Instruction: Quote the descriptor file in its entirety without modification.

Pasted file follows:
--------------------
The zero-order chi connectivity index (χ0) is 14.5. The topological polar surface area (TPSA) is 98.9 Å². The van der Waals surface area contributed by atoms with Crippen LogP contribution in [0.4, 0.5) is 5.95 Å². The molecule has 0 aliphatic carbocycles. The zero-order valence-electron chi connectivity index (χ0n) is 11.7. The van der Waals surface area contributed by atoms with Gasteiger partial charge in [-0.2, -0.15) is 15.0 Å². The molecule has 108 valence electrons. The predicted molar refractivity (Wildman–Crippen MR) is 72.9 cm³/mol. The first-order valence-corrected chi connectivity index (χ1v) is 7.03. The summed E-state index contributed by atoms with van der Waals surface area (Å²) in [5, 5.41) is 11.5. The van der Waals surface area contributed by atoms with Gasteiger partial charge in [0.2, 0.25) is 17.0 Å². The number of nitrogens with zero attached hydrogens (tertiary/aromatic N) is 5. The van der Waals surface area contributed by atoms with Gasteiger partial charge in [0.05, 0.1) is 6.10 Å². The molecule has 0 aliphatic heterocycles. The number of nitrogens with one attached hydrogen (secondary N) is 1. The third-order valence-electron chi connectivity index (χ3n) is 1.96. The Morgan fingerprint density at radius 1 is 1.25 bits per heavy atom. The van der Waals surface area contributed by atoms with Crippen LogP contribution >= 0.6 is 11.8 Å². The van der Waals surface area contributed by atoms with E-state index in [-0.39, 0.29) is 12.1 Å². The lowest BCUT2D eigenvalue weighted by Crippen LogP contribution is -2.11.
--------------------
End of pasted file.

The zero-order chi connectivity index (χ0) is 14.5. The topological polar surface area (TPSA) is 98.9 Å². The van der Waals surface area contributed by atoms with Crippen LogP contribution in [0.4, 0.5) is 5.95 Å². The molecule has 0 aliphatic carbocycles. The zero-order valence-electron chi connectivity index (χ0n) is 11.7. The van der Waals surface area contributed by atoms with Gasteiger partial charge in [-0.2, -0.15) is 15.0 Å². The molecule has 108 valence electrons. The predicted molar refractivity (Wildman–Crippen MR) is 72.9 cm³/mol. The first-order valence-corrected chi connectivity index (χ1v) is 7.03. The summed E-state index contributed by atoms with van der Waals surface area (Å²) in [5, 5.41) is 11.5. The van der Waals surface area contributed by atoms with Gasteiger partial charge in [0.2, 0.25) is 17.0 Å². The number of nitrogens with zero attached hydrogens (tertiary/aromatic N) is 5. The van der Waals surface area contributed by atoms with Gasteiger partial charge in [0.05, 0.1) is 6.10 Å². The molecule has 0 aliphatic heterocycles. The number of nitrogens with one attached hydrogen (secondary N) is 1. The third-order valence-electron chi connectivity index (χ3n) is 1.96. The Morgan fingerprint density at radius 1 is 1.25 bits per heavy atom. The van der Waals surface area contributed by atoms with Crippen LogP contribution >= 0.6 is 11.8 Å². The van der Waals surface area contributed by atoms with E-state index in [-0.39, 0.29) is 12.1 Å². The lowest BCUT2D eigenvalue weighted by Crippen LogP contribution is -2.11.